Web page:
The few that remained I took as ideas for future enhancements to Rover, since I had just posted, with the release of v2.1, that I was running out of ideas for future improvements, and I posted accordingly on the Rover support thread. I also responded to his list with a hint of vitriol, but not much, suggesting that the list was inaccurate and deceptive, and more importantly, not helpful to the original poster's question, so maybe we should focus on helping him, as I'd been trying to do.

Well, Justin is, as previously mentioned, hugely defensive and entirely quick to get nasty. Furthermore, it seems he has an entirely unfounded idea that I'm some kind of "information wants to be free" crusader, merely because I release Rover for free and sometimes speak with nostalgia about HomeSeer's long-gone hippie-commune days. (The forum shows the record, though; though I enjoyed those days, I was one of the first to say that they couldn't last if HomeSeer was to grow, and to suggest some of the changes that would facilitate pay-for-play plugins. Several of the key elements of HomeSeer's current plugin methodology match things I was the first to propose.) So he went off the deep end even farther, thankfully in private message.

Eventually when my private response got around to pointing out how he could take my post as an invitation to steal code from Rover and thus help the original poster while also helping improve his own program, so everyone wins, he responded to that with courtesy, albeit a complete lack of understanding of what this was actually all about. And I thought that was that.

A few days later by sheer coincidence I discovered a remarkable thing. All of my posts in this matter on the forum, every single one of them, had been deleted. Including the one on my own thread for my own product, listing future plans, which contained only a fleeting reference to WAPseer (not even by name). But Justin's inaccurate and deceptive "feature comparison" list post was still there, even though it no longer made any sense since it was a reply to something that had been excised. No notification had been made about these deletions. No copies of the originals were available. No effort had been made to correct the imagined problems in these posts. No effort had been made to correct the actual problems in his posts, either.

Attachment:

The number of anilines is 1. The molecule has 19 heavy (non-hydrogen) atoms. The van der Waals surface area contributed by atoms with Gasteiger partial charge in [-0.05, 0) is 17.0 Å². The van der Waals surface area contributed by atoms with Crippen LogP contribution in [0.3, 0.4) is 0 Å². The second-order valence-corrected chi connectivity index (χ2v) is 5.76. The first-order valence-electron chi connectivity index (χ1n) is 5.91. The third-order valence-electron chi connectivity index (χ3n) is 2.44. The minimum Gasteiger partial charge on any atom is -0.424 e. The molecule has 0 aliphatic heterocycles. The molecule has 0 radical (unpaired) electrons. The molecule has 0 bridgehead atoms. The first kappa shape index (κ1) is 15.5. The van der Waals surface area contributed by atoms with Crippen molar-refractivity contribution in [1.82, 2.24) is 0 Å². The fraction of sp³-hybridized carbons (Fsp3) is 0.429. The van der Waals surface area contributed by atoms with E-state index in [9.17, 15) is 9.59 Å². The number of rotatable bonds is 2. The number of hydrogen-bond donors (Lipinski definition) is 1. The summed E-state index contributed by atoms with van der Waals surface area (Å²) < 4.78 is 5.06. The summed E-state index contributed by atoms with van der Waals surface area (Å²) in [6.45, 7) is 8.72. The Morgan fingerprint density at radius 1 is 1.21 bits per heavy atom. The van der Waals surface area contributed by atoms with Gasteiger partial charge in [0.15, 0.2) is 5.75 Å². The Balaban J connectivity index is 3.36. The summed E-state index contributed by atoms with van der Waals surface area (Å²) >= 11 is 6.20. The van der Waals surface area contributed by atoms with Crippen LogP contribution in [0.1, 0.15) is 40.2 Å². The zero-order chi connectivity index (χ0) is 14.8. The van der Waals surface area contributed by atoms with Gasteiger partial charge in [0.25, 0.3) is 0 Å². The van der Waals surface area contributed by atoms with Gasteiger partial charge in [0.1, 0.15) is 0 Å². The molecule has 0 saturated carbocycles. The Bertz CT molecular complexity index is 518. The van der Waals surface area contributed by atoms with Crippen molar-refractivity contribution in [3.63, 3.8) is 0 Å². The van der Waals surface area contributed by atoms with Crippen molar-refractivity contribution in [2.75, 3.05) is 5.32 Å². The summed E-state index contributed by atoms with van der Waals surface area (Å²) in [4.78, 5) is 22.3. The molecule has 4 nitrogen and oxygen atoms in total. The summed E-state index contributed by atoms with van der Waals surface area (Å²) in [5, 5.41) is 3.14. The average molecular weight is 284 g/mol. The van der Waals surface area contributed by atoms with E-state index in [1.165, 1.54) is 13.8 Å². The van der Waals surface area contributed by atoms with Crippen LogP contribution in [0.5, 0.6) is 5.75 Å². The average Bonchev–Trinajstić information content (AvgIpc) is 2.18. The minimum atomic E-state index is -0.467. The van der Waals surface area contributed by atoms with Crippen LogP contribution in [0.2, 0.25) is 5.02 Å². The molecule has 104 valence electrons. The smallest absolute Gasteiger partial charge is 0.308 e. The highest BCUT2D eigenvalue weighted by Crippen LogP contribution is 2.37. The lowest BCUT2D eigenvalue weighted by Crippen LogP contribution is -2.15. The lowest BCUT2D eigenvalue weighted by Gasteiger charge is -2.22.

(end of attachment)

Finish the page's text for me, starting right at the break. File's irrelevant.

I objected strenuously, but my objections were summarily dismissed without consideration. As of this writing, I have received over 20 private messages, emails, and IMs expressing support for my position, and revulsion at the unconscionable actions of HomeSeer's administration, along with many accounts of other incidents of censorship and suppression of complaints. I even learned of other developers who'd been driven from the forums -- which of course I'd never heard about, since all trace of the incidents in question had been expunged.

The only consideration made was deletion of the now-extraneous "response" made by Justin, which is of course wholly inadequate inasmuch as it doesn't address the problem of one-sidedness, distortion, and mishandling. Consequently, I have withdrawn Rover from the forums and will be withdrawing myself and all my other contributions entirely as soon as time permits.

And to think, I was beginning to feel an easing off of that stress. How do I attract these insecure idiots, anyway?

1 comment:

Anonymous said...

Hello Hunter, its sad when it comes to this but alas you are not the first and I doubt will be the last.

A fellow contributer to Homeseer (Blade) has also been driven off the forums so he can give support to his plugins .

There are those of us who really do appreciate the time and effort you all put in to making Homeseer better (usable?) and I for one will visit here often..

Keep up the good work... Rover Rules